Fortunately, I discovered that this one provides a little more eye relief among the ACOG I’ve encountered. With the extended eye relief, you may install this scope further away from yourself while still getting a correct sight image.
You may also buy the Trijicon eyepiece, which makes the eyecup considerably more comfortable. The eye box is one of the largest of any ACOG, making it ideal for target shooting.
Furthermore, the Trijicon ACOG employs the Bindon Aiming Concept, allowing you to utilize this scope while your two eyes are opened. This improves your field of vision. This is a major advantage in close-quarters fighting, and it also speeds up target acquisition. This, together with the chevron reticle, makes it simple to stay on target, which is very much needed for critical shots. It’s also useful when you need to take rapid shots at a moving prey.
The Trijicon 3.5×35 scope is tough and almost indestructible. It is built of aircraft-grade aluminum that is nearly impossible to deform or destroy. I’ve dropped the scope several times and smacked it on a tree with no damage.
It is also filled with dry nitrogen, so it will not fog up, and it is waterproof to about 100 feet. I don’t advise you to submerge yours, but I am sure it will survive the rain and still work well. Also, Trijicon provides a limited lifetime guarantee, so if there is any issue, they will assist you in resolving them.
The windage and elevation knobs of this scope are simple to adjust, and they feature a tactical adjustment with a maximum of 40 MOA for both windage and elevation. They make an adjustment of 1/3 MOA per click.
This scope’s zeroing procedure at 100 yards was like every other scope, quick and simple. I’m harsh at handling scopes, and this Trijicon 3.5×35 has been through so much abuse, yet it still maintains its zero.
This scope’s magnification is set at 3.5x. This magnification can be used to shoot close ranges between 30-50 yards. You can make highly precise shots at a range of 200-300 yards. The ideal or sweet spot for this 3.5x magnification scope is between 100 and 150 yards.
Another feature that distinguishes this Trijicon 3.5x as one of the finest ACOG scopes for target shooting and combat situations is that it is parallax free if you use it correctly. You could notice a slight side-to-side parallax, but vertical is parallax free.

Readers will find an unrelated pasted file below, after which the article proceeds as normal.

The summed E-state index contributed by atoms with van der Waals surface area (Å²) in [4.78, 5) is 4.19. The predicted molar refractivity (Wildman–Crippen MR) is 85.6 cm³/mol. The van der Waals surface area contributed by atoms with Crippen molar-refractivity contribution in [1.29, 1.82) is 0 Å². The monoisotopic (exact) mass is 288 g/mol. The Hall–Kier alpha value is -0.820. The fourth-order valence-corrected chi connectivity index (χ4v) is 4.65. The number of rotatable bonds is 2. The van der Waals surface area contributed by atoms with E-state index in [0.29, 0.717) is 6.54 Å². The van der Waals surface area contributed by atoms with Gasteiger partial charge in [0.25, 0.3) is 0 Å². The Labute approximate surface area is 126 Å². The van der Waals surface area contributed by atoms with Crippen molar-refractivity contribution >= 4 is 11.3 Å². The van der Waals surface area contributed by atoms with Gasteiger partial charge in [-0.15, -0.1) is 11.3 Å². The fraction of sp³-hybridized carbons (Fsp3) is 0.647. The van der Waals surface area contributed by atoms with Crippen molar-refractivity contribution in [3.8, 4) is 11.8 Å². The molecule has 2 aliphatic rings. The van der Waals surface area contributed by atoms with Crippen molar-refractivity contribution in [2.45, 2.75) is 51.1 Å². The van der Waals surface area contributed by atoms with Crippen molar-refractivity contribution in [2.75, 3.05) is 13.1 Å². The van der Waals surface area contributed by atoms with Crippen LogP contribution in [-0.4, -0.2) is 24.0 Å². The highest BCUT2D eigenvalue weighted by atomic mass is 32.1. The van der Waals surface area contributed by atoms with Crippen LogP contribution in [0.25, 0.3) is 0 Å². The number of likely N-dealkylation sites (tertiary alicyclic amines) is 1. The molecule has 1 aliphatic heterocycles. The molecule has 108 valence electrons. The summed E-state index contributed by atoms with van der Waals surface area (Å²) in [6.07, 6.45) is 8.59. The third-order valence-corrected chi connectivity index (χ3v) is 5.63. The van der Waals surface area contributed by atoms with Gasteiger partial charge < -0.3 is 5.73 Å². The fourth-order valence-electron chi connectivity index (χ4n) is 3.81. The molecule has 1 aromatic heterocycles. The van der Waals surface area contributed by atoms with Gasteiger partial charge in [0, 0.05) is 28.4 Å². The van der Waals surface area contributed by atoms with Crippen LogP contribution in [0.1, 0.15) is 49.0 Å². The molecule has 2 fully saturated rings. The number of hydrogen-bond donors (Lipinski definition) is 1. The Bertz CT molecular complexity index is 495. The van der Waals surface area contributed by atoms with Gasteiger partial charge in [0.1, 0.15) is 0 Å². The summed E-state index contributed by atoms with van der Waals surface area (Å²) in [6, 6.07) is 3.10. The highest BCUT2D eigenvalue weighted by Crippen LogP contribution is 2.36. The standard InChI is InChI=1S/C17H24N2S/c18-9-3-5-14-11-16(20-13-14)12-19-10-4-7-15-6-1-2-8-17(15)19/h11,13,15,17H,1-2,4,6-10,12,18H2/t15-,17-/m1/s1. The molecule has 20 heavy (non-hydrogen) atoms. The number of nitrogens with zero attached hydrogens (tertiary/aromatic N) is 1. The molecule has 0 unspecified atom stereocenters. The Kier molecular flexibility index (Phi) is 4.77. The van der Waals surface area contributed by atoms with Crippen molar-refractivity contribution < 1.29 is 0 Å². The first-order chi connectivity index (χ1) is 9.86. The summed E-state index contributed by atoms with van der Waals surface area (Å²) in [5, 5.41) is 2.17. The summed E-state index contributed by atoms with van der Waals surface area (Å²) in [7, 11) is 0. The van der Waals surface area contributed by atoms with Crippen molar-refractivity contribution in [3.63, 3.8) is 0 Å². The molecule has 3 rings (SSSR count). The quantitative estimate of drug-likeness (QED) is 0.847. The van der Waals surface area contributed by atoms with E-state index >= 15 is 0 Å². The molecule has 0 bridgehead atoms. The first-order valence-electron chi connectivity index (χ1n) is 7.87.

When you buy the ACOG 3.5×35 rifle scope, you’ll get a bunch of extras, such as a flat-top mounting adapter. It also comes with a scope coat, a big Pelican case, a lens pen, a branding sticker, and an instruction and warranty card.
If you want to be concealed while hunting, you might want to acquire this Trijicon to decrease glare and keep your position hidden.
3. Trijicon ACOG 3×30
When it comes to high-quality, trustworthy scopes, Trijicon is unrivaled. They’ve been a mainstay in the scope business since 1981, and their brand is well-known worldwide.
They developed the ACOG family of scopes, which are now utilized by US Special Forces. They are not cheap scopes, but they provide the clearest, toughest, and most durable glass.
It has a fully multi-coated lens for maximum light transmission. When I aim with the scope or take a shot, there is no distortion, and the image is so crisp that I can see and differentiate my targets from almost 500 yards away.
Even in low-light circumstances, the in-built tritium and fiber optics lighting allow for outstanding target acquisition. The scope has a BDC reticle which I love so much. It has a variety of reticle shapes to pick from, but my personal favorite is the plain old crosshair. You can see the reticle during the day and at night. It also has a built-in rangefinder and the ability to establish aiming points.
The scope has an eye relief of 1.9 inches which is very small for rifles that have a heavy recoil. The eye box is spacious. To enjoy this scope, I strongly suggest researching the Bindon Aiming Concept. It takes time to perfect, but once you do, you won’t look back.
The scope is the epitome of toughness. It is made of aircraft-quality aluminum alloy and is filled with dry nitrogen.
It is waterproof, fog-resistant, shockproof, and very much proof against anything you can think of. The scope is battery-free, so you’ll never have to worry about failing batteries when you need them the most. The scope is powered by fiber optics that absorb light during the day.
The in-built Tritium lamp is activated at night/dark settings, providing the needed illumination. This results in an extremely bright reticle regardless of the hour of the day.
There are no knobs on the scope. They’re actually redundant with the BDC reticle.